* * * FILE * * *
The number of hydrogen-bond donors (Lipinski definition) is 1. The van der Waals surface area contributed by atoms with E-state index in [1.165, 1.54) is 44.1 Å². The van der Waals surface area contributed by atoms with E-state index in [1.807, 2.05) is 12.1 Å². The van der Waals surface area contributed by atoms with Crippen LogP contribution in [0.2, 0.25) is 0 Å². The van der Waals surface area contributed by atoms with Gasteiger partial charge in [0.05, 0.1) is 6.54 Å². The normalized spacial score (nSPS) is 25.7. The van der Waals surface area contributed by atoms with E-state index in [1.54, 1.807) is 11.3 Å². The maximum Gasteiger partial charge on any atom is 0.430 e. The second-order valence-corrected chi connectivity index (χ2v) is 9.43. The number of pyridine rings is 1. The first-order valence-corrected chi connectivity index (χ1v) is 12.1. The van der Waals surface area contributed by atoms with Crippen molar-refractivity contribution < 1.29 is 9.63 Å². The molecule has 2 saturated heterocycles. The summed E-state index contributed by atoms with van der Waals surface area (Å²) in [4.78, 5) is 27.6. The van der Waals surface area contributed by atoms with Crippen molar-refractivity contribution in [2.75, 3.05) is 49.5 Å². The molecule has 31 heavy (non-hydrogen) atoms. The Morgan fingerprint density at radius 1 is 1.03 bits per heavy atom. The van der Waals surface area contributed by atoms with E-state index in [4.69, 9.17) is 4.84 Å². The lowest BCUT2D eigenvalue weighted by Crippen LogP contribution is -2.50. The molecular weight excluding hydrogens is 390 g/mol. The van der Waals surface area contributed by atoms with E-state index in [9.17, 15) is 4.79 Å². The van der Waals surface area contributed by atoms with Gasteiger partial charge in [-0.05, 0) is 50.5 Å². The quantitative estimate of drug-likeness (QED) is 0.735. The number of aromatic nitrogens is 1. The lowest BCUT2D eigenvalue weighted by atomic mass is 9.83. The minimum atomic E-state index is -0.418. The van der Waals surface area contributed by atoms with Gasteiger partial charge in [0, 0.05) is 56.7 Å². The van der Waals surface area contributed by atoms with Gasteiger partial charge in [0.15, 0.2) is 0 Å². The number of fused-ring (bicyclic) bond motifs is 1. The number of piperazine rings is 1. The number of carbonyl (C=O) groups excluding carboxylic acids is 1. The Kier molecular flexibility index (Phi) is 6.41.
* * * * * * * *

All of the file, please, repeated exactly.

The number of hydrogen-bond donors (Lipinski definition) is 1. The van der Waals surface area contributed by atoms with E-state index in [1.165, 1.54) is 44.1 Å². The van der Waals surface area contributed by atoms with E-state index in [1.807, 2.05) is 12.1 Å². The van der Waals surface area contributed by atoms with Crippen LogP contribution in [0.2, 0.25) is 0 Å². The van der Waals surface area contributed by atoms with Gasteiger partial charge in [0.05, 0.1) is 6.54 Å². The normalized spacial score (nSPS) is 25.7. The van der Waals surface area contributed by atoms with E-state index in [1.54, 1.807) is 11.3 Å². The maximum Gasteiger partial charge on any atom is 0.430 e. The second-order valence-corrected chi connectivity index (χ2v) is 9.43. The number of pyridine rings is 1. The first-order valence-corrected chi connectivity index (χ1v) is 12.1. The van der Waals surface area contributed by atoms with Crippen molar-refractivity contribution < 1.29 is 9.63 Å². The molecule has 2 saturated heterocycles. The summed E-state index contributed by atoms with van der Waals surface area (Å²) in [4.78, 5) is 27.6. The van der Waals surface area contributed by atoms with Crippen molar-refractivity contribution in [2.75, 3.05) is 49.5 Å². The molecule has 31 heavy (non-hydrogen) atoms. The Morgan fingerprint density at radius 1 is 1.03 bits per heavy atom. The van der Waals surface area contributed by atoms with E-state index in [4.69, 9.17) is 4.84 Å². The lowest BCUT2D eigenvalue weighted by Crippen LogP contribution is -2.50. The molecular weight excluding hydrogens is 390 g/mol. The van der Waals surface area contributed by atoms with E-state index in [9.17, 15) is 4.79 Å². The van der Waals surface area contributed by atoms with Gasteiger partial charge in [-0.05, 0) is 50.5 Å². The quantitative estimate of drug-likeness (QED) is 0.735. The number of aromatic nitrogens is 1. The lowest BCUT2D eigenvalue weighted by atomic mass is 9.83. The minimum atomic E-state index is -0.418. The van der Waals surface area contributed by atoms with Gasteiger partial charge in [0, 0.05) is 56.7 Å². The van der Waals surface area contributed by atoms with Gasteiger partial charge in [0.15, 0.2) is 0 Å². The number of fused-ring (bicyclic) bond motifs is 1. The number of piperazine rings is 1. The number of carbonyl (C=O) groups excluding carboxylic acids is 1. The Kier molecular flexibility index (Phi) is 6.41.